It is a privilege to read the variety of work submitted by emerging and notable writers each year. Because each editor and publisher at CKP is also a writer, we are able to see the process of submitting work for possible publication from a writer’s view. But we are also editors and publishers managing a press, and proceed from that perspective during the open submissions period.

Some things for you to keep in mind as you place your work into our hands:

  • Know what CavanKerry publishes. Check our website. Look at our books. Talk to our authors. If what you write doesn’t fit, find a press that is a better venue for your work. You may have created a wonderful collection of poetry, or a fascinating memoir, but if it doesn’t fit our niche, it is better to submit where it does.
  • Follow directions. Our new process with Submittable gives quite specific directions about what you need to send. Going above and beyond, and trying anything to catch an editor’s eye is always a temptation. Following directions and submitting your best work will catch our eye in a positive way.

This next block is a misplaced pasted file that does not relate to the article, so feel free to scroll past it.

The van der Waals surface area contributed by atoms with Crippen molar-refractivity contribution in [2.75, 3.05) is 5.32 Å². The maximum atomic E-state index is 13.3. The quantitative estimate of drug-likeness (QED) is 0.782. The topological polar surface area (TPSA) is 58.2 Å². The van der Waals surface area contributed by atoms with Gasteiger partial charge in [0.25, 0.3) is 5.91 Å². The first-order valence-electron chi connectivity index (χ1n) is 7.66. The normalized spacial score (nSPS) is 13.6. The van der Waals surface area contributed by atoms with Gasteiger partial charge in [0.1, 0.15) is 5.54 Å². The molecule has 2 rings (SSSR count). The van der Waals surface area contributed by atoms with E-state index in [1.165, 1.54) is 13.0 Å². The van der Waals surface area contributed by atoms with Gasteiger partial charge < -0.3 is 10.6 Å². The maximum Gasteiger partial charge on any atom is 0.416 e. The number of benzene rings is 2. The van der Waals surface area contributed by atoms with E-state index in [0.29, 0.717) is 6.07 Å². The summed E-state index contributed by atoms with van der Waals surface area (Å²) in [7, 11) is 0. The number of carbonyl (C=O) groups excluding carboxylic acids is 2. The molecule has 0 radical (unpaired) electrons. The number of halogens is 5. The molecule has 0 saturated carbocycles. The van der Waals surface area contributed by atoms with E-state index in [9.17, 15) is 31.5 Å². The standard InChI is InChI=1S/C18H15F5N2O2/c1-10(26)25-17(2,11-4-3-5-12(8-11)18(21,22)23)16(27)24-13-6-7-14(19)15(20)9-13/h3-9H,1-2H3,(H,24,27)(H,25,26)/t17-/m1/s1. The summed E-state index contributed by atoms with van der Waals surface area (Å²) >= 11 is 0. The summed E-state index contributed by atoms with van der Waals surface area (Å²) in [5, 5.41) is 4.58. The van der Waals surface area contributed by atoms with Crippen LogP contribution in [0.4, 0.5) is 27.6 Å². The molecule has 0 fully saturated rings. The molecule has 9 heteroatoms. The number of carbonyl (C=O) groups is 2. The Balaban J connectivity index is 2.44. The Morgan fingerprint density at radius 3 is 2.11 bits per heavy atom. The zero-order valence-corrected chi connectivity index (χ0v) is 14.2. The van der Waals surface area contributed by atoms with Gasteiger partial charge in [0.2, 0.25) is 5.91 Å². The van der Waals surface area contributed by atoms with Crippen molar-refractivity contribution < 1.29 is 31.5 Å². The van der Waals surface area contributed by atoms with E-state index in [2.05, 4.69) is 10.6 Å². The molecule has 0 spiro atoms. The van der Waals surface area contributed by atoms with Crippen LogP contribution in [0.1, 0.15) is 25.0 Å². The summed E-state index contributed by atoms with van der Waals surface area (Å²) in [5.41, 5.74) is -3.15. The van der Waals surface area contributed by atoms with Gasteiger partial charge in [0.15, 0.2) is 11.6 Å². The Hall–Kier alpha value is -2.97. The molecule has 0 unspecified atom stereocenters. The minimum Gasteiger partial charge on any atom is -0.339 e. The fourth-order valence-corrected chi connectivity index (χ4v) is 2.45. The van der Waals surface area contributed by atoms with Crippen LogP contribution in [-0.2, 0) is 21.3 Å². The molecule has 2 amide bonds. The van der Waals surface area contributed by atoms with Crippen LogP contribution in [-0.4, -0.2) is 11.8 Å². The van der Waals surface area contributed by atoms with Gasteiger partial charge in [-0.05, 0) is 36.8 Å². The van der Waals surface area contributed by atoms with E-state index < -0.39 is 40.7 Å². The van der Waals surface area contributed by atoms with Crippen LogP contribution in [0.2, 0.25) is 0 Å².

• We know how hard it is to wait. Our submissions page gives the time frame in which we generally respond to your work. Most of the time we respond long before the time frame allowed. Please don’t contact us; we will notify you in a timely manner.
  • Make sure your work is error free. It is very disheartening to read a manuscript filled with typos, punctuation errors, and spelling mistakes. Your work – and its clean polished presentation – reflects positively on you.

If accepted, know that your words will be handled with all the care we can give them. It is important to us to be as good to our writers as we are to our readers. If not accepted, know that we have read and discussed your work with care as well. We encourage you to keep putting your words out there.

-Starr Troup, Managing Editor

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News and Events: Week of February 9th